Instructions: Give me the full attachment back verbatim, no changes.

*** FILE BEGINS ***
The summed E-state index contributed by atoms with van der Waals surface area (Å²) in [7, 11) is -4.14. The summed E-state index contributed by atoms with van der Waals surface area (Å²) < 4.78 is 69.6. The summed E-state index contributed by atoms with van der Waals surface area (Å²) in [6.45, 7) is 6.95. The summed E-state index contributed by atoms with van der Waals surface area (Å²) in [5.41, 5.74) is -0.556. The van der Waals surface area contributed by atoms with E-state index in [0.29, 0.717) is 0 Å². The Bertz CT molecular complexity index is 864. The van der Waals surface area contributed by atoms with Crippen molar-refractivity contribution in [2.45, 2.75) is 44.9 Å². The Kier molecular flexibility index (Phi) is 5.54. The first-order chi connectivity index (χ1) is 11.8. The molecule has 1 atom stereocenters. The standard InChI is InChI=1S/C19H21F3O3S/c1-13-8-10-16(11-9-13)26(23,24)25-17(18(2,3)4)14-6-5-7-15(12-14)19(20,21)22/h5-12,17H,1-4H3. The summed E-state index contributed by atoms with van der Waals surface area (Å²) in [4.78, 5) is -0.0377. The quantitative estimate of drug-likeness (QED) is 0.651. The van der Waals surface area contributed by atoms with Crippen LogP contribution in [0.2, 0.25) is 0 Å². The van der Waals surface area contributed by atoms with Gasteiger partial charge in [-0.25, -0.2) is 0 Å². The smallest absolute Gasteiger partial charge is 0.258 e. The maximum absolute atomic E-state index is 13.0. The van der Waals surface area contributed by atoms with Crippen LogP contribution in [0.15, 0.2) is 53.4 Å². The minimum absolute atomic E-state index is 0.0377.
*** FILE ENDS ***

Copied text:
The summed E-state index contributed by atoms with van der Waals surface area (Å²) in [7, 11) is -4.14. The summed E-state index contributed by atoms with van der Waals surface area (Å²) < 4.78 is 69.6. The summed E-state index contributed by atoms with van der Waals surface area (Å²) in [6.45, 7) is 6.95. The summed E-state index contributed by atoms with van der Waals surface area (Å²) in [5.41, 5.74) is -0.556. The van der Waals surface area contributed by atoms with E-state index in [0.29, 0.717) is 0 Å². The Bertz CT molecular complexity index is 864. The van der Waals surface area contributed by atoms with Crippen molar-refractivity contribution in [2.45, 2.75) is 44.9 Å². The Kier molecular flexibility index (Phi) is 5.54. The first-order chi connectivity index (χ1) is 11.8. The molecule has 1 atom stereocenters. The standard InChI is InChI=1S/C19H21F3O3S/c1-13-8-10-16(11-9-13)26(23,24)25-17(18(2,3)4)14-6-5-7-15(12-14)19(20,21)22/h5-12,17H,1-4H3. The summed E-state index contributed by atoms with van der Waals surface area (Å²) in [4.78, 5) is -0.0377. The quantitative estimate of drug-likeness (QED) is 0.651. The van der Waals surface area contributed by atoms with Crippen LogP contribution in [0.2, 0.25) is 0 Å². The van der Waals surface area contributed by atoms with Gasteiger partial charge in [-0.25, -0.2) is 0 Å². The smallest absolute Gasteiger partial charge is 0.258 e. The maximum absolute atomic E-state index is 13.0. The van der Waals surface area contributed by atoms with Crippen LogP contribution in [0.15, 0.2) is 53.4 Å². The minimum absolute atomic E-state index is 0.0377.